Date: January 1, 1987
Creator: Gutmacher, R.G.; Cremers, D.A. & Wachter, J.R.
Partner: UNT Libraries Government Documents Department

Test ventilation with smoke, bubbles, and balloons

Description: The behavior of smoke, bubbles, and helium-filled balloons was videotaped to demonstrate the mixing of air in the plutonium chemistry laboratories, a plutonium facility. The air-distribution patterns, as indicated by each method, were compared. Helium-filled balloons proved more useful than bubbles or smoke in the visualization of airflow patterns. The replay of various segments of the videotape proved useful in evaluating the different techniques and in identifying airflow trends responsible for air mixing. 6 refs.
Date: January 1, 1987
Creator: Pickering, P.L.; Cucchiara, A.L.; McAtee, J.L. & Gonzales, M.
Partner: UNT Libraries Government Documents Department

Phenomenology of some rare and forbidden. eta. -decays

Description: We discuss the contribution from possible new physics to the decays {eta} {yields} {mu}{sup +}{mu}{sup {minus}}, {eta} {yields} e{sup +}e{sup {minus}}, {eta} {yields} {mu}e and {eta} {pi}{mu}e, and assess the sensitivities required for experimental studies of these decays to extend our knowledge about the new interactions. 61 refs.
Date: January 1, 1990
Creator: Herczeg, P.
Partner: UNT Libraries Government Documents Department

Confinement of nonneutral plasma in unconventional geometries

Description: Our interest in efficient storage of cold, nonneutral plasma has been motivated by the elegant studies on cryogenic nonneutral electron plasmas at UCSD and by the remarkable results obtained from the laser-cooled ion plasmas at the NIST, Boulder, Colorado. Also motivating our study is the perceived need to develop the most expedient means of storing antimatter, whether it be antiprotons for gravitational studies or positrons for a variety of physics experiments and diagnostic purposes. One of the most explored technologies of confining nonneutral plasmas is the Penning trap. The maximum number density of cold nonneutral plasma that can be stored in such a trap is B{sup 2}/2{mu}{sub 0}mc{sup 2}, in which B{sup 2}/2{mu}{sub 0} is the (homogeneous) magnetic energy density and mc{sup 2} is the rest energy of the stored charges. In this paper, we shall present a synopsis of the results of our theoretical exploration of the effect on this hydrostatic limit, the so-called Brillouin'' limit, of altering the geometry of the confining vacuum magnetic field while maintaining the field's azimuthal symmetry. In particular, we shall analyze equilibrium confinement by, first, a poloidal magnetic field, B{sub 4}(r,z){cflx r} + B{sub z}(r,z){cflx z}, and second, a toroidal magnetic field, along with the concomitant electrostatic fields.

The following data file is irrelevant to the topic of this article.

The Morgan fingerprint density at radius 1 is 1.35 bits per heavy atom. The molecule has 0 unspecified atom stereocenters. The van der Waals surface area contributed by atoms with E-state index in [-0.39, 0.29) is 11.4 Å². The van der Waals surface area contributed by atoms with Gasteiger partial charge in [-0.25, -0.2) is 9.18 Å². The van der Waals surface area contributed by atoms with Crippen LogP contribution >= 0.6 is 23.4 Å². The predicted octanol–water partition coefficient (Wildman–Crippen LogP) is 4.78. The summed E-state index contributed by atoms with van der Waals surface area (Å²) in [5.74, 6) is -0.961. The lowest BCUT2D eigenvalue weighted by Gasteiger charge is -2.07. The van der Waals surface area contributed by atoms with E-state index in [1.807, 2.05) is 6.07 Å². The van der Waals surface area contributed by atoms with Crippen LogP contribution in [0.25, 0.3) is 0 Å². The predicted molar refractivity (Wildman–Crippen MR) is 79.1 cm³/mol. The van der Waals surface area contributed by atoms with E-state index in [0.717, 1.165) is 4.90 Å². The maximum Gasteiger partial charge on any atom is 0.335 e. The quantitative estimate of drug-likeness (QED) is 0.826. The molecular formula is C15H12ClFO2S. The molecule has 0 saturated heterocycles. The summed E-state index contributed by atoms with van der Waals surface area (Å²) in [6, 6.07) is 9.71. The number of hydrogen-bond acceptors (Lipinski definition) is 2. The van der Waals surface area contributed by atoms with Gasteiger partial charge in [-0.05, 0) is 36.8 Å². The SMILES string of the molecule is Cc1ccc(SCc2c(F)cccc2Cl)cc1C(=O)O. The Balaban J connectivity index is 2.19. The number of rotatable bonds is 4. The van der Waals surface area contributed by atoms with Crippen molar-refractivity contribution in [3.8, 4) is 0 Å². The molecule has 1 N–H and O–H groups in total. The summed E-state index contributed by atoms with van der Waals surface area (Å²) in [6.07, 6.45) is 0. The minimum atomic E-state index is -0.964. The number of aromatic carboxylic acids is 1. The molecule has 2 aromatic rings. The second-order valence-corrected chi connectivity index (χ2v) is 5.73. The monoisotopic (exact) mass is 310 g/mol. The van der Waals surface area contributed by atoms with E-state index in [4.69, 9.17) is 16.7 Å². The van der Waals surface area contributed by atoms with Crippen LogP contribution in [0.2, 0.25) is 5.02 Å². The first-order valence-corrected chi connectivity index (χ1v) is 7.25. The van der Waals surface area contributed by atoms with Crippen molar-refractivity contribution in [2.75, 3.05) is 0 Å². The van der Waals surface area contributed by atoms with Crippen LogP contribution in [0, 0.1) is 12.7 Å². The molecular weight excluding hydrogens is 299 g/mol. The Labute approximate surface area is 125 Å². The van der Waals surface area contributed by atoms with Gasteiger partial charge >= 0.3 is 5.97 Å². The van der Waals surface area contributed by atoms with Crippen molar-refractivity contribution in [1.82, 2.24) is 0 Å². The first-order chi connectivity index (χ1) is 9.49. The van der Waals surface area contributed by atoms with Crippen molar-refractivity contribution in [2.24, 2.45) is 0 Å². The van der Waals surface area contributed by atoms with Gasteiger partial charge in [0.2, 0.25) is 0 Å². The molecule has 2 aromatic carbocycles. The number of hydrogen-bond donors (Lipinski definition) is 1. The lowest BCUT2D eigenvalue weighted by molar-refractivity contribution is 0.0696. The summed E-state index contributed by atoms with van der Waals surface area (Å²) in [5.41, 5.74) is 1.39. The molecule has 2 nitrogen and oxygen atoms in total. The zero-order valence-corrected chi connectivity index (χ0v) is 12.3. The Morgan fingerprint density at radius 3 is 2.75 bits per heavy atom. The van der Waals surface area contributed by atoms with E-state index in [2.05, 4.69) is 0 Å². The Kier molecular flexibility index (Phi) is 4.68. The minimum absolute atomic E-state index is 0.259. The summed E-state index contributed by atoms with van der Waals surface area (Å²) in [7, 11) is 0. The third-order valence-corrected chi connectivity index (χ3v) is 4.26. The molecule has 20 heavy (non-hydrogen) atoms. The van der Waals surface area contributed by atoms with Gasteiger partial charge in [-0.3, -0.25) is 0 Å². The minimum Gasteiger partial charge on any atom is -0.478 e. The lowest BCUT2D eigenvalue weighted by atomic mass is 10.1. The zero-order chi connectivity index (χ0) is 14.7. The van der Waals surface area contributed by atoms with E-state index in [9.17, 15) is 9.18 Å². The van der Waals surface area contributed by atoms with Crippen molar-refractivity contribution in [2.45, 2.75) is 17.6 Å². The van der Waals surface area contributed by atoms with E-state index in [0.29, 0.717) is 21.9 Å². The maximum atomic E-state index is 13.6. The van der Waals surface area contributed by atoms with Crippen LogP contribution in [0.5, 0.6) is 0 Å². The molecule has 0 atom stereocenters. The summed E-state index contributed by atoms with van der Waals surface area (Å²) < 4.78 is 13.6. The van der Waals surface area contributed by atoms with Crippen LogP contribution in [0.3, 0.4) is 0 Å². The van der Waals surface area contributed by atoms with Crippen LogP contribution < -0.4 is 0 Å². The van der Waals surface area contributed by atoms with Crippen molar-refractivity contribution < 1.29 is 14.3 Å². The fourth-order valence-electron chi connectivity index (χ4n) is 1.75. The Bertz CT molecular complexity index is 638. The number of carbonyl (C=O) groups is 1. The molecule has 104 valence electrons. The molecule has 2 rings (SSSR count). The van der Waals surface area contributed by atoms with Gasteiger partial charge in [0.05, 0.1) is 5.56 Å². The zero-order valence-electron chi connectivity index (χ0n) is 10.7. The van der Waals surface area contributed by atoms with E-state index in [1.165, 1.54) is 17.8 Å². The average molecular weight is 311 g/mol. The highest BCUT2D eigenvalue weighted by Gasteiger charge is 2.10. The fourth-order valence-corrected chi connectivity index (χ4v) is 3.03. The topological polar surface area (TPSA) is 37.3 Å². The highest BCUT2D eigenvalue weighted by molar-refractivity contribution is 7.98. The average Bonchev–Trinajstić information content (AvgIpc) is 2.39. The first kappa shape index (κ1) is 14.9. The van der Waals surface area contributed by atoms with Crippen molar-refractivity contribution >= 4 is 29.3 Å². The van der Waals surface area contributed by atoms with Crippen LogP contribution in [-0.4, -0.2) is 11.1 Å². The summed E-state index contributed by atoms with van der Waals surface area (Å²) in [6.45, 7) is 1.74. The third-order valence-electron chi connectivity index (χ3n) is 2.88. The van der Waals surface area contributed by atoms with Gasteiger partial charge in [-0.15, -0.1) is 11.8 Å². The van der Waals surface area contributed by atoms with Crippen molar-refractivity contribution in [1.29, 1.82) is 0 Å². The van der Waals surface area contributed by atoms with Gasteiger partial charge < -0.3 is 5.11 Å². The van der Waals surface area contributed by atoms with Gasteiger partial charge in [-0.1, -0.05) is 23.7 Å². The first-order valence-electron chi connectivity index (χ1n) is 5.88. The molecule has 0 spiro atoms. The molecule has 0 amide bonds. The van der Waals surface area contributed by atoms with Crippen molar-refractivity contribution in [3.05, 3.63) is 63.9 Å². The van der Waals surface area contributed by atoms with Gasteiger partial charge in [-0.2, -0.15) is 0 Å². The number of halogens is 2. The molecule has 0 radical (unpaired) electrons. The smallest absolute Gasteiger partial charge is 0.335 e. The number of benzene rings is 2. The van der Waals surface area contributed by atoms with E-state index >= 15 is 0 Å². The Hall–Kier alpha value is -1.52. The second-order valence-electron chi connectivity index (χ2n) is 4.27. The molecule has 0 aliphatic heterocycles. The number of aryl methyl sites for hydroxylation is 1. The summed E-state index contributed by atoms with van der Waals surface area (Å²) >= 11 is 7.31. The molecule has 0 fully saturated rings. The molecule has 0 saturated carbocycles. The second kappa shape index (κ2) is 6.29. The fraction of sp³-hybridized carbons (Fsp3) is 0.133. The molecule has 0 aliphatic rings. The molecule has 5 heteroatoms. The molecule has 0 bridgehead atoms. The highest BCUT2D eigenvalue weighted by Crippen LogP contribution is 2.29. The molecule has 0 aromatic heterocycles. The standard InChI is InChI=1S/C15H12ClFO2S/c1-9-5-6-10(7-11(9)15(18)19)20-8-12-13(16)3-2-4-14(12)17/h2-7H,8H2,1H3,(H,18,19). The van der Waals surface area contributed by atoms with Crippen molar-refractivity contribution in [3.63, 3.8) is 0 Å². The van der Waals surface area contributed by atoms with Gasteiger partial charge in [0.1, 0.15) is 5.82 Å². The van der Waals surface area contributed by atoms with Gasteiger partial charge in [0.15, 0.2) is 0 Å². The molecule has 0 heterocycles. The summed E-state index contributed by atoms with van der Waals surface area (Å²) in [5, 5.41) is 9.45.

Date: January 1, 1990
Creator: Turner, L.
Partner: UNT Libraries Government Documents Department

Radiation-induced transient absorption in single mode optical fibers

Description: This paper reviews the measurements conducted by the Los Alamos National Laboratory in support of these NATO efforts wherein radiation-induced transient absorption was measured over time ranges from a few ns to several ..mu..s for two single mode fibers. Experimental conditions were varied to provide data for future development of standarized test conditions for single mode fibers. 8 refs., 11 figs.
Date: January 1, 1988
Creator: Looney, L.D. & Lyons, P.B.
Partner: UNT Libraries Government Documents Department

Spent-fuel composition: a comparison of predicted and measured data

Description: The uncertainty in predictions of the nuclear materials content of spent light-water reactor fuel was investigated to obtain guidelines for nondestructive spent-fuel verification and assay. Values predicted by the reactor operator were compared with measured values from fuel reprocessors for six reactors (three PWR and three BWR). The study indicates that total uranium, total plutonium, fissile uranium, fissile plutonium, and total fissile content can be predicted with biases ranging from 1 to 6% and variabilities (1-sigma) ranging from 2 to 7%. The higher values generally are associated with BWRs. Based on the results of this study, nondestructive assay measurements that are accurate and precise to 5 to 10% (1sigma) or better should be useful for quantitative analyses of typical spent fuel.
Date: March 1, 1981
Creator: Thomas, C.C. Jr.; Cobb, D.D. & Ostenak, C.A.
Partner: UNT Libraries Government Documents Department

Pellet injection in the RFP (Reversed Field Pinch)

Description: Observation of pellets injected into the ZT-40M Reversed Field Pinch has allowed a new twist on the usual tokamak ablation physics modeling. The RFP provides a strong ohmic heating regime with relatively high electron drift parameter (xi/sub drift/ /approximately/ 0.2), in the presence of a highly sheared magnetic field geometry. In situ photos of the pellet ablation cloud using a grated-intensified CCD camera, as well as two-view integrated photos of the pellet trajectory show substantial modification of the original pellet trajectory, in both direction and speed. Depending on the launch geometry, increases in the initial 500 m/s pellet speed by 50% have been observed, and a ski jump deflector plate in the launch port has been used to counteract strong poloidal curvature. In contrast to the tokamak, the D/sub ..cap alpha../ light signature is strongest near the edge, and weaker in the plasma center. Additional information on ion temperature response to pellet injection with 20 ..mu..sec time resolution has been obtained using a 5-channel neutral particle analyzer (NPA). The energy confinement is transiently degraded while the beta is largely unchanged. This may be indicative of pellet injection into a high-beta plasma operating at fixed beta. 10 refs., 6 figs.